Cecil Papers: December 1573

Calendar of the Cecil Papers in Hatfield House: Volume 2, 1572-1582. Originally published by Her Majesty's Stationery Office, London, 1888.

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, 'Cecil Papers: December 1573', in Calendar of the Cecil Papers in Hatfield House: Volume 2, 1572-1582, (London, 1888) pp. 64-67. British History Online https://www.british-history.ac.uk/cal-cecil-papers/vol2/pp64-67 [accessed 21 May 2024].

. "Cecil Papers: December 1573", in Calendar of the Cecil Papers in Hatfield House: Volume 2, 1572-1582, (London, 1888) 64-67. British History Online, accessed May 21, 2024, https://www.british-history.ac.uk/cal-cecil-papers/vol2/pp64-67.

. "Cecil Papers: December 1573", Calendar of the Cecil Papers in Hatfield House: Volume 2, 1572-1582, (London, 1888). 64-67. British History Online. Web. 21 May 2024, https://www.british-history.ac.uk/cal-cecil-papers/vol2/pp64-67.

December 1573

170. Lord Edward Seymour to Lord Burghley.
1573, Dec. 7. Would have answered Burghley's letter of Nov. 2 earlier, but was “intercepted” by the request of Sir Arthur Champernowne, who had earnestly solicited the company of the writer's son to the Court. Expresses his consent to the match between his son and Sir Arthur's daughter. Next to the Queen's “earnest desire,” he rejoices chiefly in the friendly advice and counsel of Burghley, whose unfeigned goodwill he feels assured of. Solicits his favour for the furtherance of his son's interest, “weighing the want of ability in Sir Arthur to answer mine expectation.”—Bury Castle, 7 Dec.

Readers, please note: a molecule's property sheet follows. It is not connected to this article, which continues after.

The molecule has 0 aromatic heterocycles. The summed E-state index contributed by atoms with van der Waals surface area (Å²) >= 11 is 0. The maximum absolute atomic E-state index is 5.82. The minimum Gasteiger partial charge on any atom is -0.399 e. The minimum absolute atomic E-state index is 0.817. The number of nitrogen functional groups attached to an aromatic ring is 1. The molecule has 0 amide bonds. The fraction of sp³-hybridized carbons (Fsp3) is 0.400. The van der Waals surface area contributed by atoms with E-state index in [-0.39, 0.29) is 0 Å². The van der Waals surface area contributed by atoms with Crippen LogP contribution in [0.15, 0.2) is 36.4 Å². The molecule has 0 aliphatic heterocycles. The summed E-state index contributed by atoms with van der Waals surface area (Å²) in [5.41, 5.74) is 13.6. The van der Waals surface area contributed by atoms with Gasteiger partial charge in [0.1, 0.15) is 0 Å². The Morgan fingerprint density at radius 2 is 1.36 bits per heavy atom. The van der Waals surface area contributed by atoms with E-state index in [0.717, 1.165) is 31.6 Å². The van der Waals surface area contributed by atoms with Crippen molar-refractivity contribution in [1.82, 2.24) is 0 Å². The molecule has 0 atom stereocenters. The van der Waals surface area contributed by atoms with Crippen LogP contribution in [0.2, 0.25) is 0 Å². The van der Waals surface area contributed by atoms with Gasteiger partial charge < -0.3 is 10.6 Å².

Endorsed :—“7 Dec. 1573. Lord Edw. Seymour to my Lord—Sir Arthur Champernown.”
¾ p.
171. John Thomas.
1573, Dec. 24. Petition of John Thomas, yeoman of the chamber and of the long bows, to the Queen. For a lease in reversion of the park of Lanteglose, Cornwall, long since disparked.—Undated.
[Note by Thomas Wilson, that the Queen grants the petition.—24 Dec. 1573.]
½ p.
172. The Earl of Shrewsbury to the Queen.
1573, Dec. 29. Conceives, by some words her highness uttered of late to his son Gilbert, an alteration to his discomfort. Although without spot of the least undutiful respect to her, he yet fears some scruple or doubt wrought in her majesty's judgment of him by the cunning practices of the Scots Queen and her friends, in discredit of his service at Sheffield. It somewhat recomforts him that her highness neither effectually charges him, nor in anything distrusts him. His perplexity of mind. Knows not the charges against him. His hostility to the Scots' Queen. Has kept her securely in custody, notwithstanding all practices in her behalf. Is still the same man. Assures himself none has a more revengeful mind than she. His loyalty to her majesty.—Sheffield Castle, 29 Dec. 1573.